Vincent Blok and Bart Gremmen published an article in the January 2016 Journal of Agricultural and Environmental Ethics titled “Ecological Innovation: Biomimicry as a New Way of Thinking and Acting Ecologically”. In the article, Blok and Gremmen distinguish and reflect on two concepts of biomimicry. The authors identify a strong, but simplistic, concept of biomimicry that eschews the industrial revolution’s characteristics of domination and exploitation of nature in favor of learning and exploration. Janine Benyus’s philosophy of a second biomimetic industrial revolution and McDonough and Braungart’s Cradle to Cradle design are examples of this strong concept of biomimicry. The authors sum up the strong concept as nature is seen as an engineer that has 3.8 billion years of research and development experience and biomimicry is imitation of nature’s models to solve human problems. The weaker and more sophisticated model was developed by Joanna Aizenberg and does not consist of duplication of natural systems, but as inspiration from nature to abstract function, structure, and processes for creative solutions.
The authors critique the strong concept of biomimicry driven by Benyus’ philosophy by identifying three problematic presuppositions. Their first point is that the strong concept has a strict distinction between copying natural principles and invention. The authors take an Aristotelian perspective and claim that mimesis includes perfecting what nature is not capable of producing itself. The authors also critique that natural systems are not fully accessible and understood and limit our capability to copy nature’s models to solve technological problems. The last presupposition is that nature is complex and temperamental and humans translate and interpret natural phenomena as the standard for ecological health to explore application to technological problems. Since the resulting technology has been filtered through human understanding, the authors question if the resulting technology is truly ethically right. The authors feel that the weaker concept of biomimicry is less problematic but does not distinguish between exploitive and dominating technology verses explorative and ecologically ethical technology.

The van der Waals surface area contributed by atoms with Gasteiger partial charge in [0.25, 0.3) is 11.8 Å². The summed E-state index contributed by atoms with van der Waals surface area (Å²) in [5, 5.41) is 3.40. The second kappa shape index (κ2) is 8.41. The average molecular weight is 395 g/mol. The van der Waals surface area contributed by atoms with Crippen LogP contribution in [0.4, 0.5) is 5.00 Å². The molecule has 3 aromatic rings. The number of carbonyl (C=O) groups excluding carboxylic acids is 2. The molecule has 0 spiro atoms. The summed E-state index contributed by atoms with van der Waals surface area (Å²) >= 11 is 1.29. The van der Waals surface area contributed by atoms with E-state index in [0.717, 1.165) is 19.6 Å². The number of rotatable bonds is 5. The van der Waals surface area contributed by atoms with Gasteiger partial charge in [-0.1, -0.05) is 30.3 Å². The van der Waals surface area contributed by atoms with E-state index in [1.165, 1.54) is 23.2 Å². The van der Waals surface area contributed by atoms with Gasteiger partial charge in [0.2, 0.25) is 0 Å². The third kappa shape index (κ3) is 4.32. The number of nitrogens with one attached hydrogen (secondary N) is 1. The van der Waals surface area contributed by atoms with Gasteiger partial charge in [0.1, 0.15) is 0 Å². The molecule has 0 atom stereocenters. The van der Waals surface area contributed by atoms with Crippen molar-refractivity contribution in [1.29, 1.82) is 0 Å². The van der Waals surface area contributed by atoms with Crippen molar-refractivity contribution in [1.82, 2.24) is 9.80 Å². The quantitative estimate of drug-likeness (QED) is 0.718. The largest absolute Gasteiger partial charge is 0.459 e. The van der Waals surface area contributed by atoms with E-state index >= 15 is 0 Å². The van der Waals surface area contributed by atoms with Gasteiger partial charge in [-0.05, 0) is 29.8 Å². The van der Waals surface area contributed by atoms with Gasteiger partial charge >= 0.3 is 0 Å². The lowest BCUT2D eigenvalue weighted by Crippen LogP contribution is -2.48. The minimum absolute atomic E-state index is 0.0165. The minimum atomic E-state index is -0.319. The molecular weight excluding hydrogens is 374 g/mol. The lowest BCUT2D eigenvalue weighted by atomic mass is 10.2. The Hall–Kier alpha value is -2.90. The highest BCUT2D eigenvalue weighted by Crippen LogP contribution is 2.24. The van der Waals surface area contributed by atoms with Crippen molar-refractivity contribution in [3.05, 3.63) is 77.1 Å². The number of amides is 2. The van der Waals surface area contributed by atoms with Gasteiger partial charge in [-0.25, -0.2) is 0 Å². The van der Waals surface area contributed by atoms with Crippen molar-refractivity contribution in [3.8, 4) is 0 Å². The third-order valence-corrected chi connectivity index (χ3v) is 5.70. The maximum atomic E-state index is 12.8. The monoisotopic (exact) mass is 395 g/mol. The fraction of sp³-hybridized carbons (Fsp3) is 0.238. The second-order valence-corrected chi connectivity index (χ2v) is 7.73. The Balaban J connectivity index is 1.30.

The authors point out that we cannot exactly copy nature and humans are limited by our understanding, materials and manufacturing process. Technology cannot copy exactly nature’s models, but we can strive to be as ecologically right as possible, further our ecological understanding, and mimic nature’s principles when producing technology. Nature constructs from the building blocks that are the essence of life. Humans create with the building blocks nature gives us. Benyus’ advocates for core life’s principles of adapt to changing conditions and evolve to survive. I agree that human abstraction of natural phenomenon is limited by our understanding of the system, however human understanding is always evolving and our technology should evolve concurrently. The Earth’s environment is not static as evidenced by the National Oceanic and Atmospheric Administration’s 2015 Global Analysis report stating that “For the 15th consecutive month, the global land and ocean temperature departure from average was the highest since global temperature records began in 1880. This marks the longest such streak in NOAA’s 137 years of record keeping”. Just as organisms adapt to changing environmental conditions, human technology must adapt and evolve as well. I feel that the author’s simplistic view on the production of technology produced under the strong biomimicry concept does not acknowledge that human invention and understanding evolves and is reflected in the production of technology. In other words, we aren’t there yet!
Will we ever have a full understanding of nature’s principles? I don’t think humans ever will but I do not agree that the strong concept of biomimicry is as problematic as the authors state. The authors argue that 3.8 billion years of zero tolerance R&D creates a lot of waste in the idea that fossils are failures and the fittest to survive is not automatically the most ecologically good. The authors also do not acknowledge that the environment can change drastically. Catastrophic events are difficult to prepare for and humans will face their own catastrophic event someday. The earth will carry on and humans will become evidence in fossil records. Life forms will carry on and the most fit will likely look different from beings we know now. Hopefully another sentient being will be successful on the planet; I’m rooting for dolphins! We are buying time with nature by striving to be ecologically good and hopefully, the catastrophe will not be brought on by us.